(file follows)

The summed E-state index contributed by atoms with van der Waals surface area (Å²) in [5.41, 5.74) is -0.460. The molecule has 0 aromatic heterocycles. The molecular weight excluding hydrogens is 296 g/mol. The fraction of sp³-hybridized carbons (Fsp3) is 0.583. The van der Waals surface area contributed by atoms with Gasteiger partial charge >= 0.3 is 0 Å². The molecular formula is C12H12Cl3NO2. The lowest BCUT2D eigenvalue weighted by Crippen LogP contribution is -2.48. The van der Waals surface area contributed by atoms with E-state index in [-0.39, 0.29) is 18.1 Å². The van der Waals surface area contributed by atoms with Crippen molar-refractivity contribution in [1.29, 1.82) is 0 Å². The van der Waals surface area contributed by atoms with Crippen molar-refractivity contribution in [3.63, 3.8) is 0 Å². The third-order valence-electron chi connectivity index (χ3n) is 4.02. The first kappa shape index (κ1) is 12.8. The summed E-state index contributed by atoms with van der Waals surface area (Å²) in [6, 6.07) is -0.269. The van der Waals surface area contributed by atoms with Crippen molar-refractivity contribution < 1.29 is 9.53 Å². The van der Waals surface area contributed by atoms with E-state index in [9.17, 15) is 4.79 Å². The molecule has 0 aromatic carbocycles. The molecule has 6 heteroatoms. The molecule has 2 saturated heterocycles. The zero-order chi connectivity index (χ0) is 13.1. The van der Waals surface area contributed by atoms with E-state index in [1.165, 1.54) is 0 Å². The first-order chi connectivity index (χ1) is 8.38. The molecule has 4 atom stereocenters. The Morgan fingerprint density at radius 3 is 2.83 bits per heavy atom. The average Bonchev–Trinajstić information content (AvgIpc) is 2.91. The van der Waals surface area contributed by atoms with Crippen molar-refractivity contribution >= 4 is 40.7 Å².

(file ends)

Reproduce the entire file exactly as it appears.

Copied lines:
The summed E-state index contributed by atoms with van der Waals surface area (Å²) in [5.41, 5.74) is -0.460. The molecule has 0 aromatic heterocycles. The molecular weight excluding hydrogens is 296 g/mol. The fraction of sp³-hybridized carbons (Fsp3) is 0.583. The van der Waals surface area contributed by atoms with Gasteiger partial charge >= 0.3 is 0 Å². The molecular formula is C12H12Cl3NO2. The lowest BCUT2D eigenvalue weighted by Crippen LogP contribution is -2.48. The van der Waals surface area contributed by atoms with E-state index in [-0.39, 0.29) is 18.1 Å². The van der Waals surface area contributed by atoms with Crippen molar-refractivity contribution in [1.29, 1.82) is 0 Å². The van der Waals surface area contributed by atoms with Crippen molar-refractivity contribution in [3.63, 3.8) is 0 Å². The third-order valence-electron chi connectivity index (χ3n) is 4.02. The first kappa shape index (κ1) is 12.8. The summed E-state index contributed by atoms with van der Waals surface area (Å²) in [6, 6.07) is -0.269. The van der Waals surface area contributed by atoms with Crippen molar-refractivity contribution < 1.29 is 9.53 Å². The van der Waals surface area contributed by atoms with E-state index in [9.17, 15) is 4.79 Å². The molecule has 0 aromatic carbocycles. The molecule has 6 heteroatoms. The molecule has 2 saturated heterocycles. The zero-order chi connectivity index (χ0) is 13.1. The van der Waals surface area contributed by atoms with E-state index in [1.165, 1.54) is 0 Å². The first-order chi connectivity index (χ1) is 8.38. The molecule has 4 atom stereocenters. The Morgan fingerprint density at radius 3 is 2.83 bits per heavy atom. The average Bonchev–Trinajstić information content (AvgIpc) is 2.91. The van der Waals surface area contributed by atoms with Crippen molar-refractivity contribution >= 4 is 40.7 Å².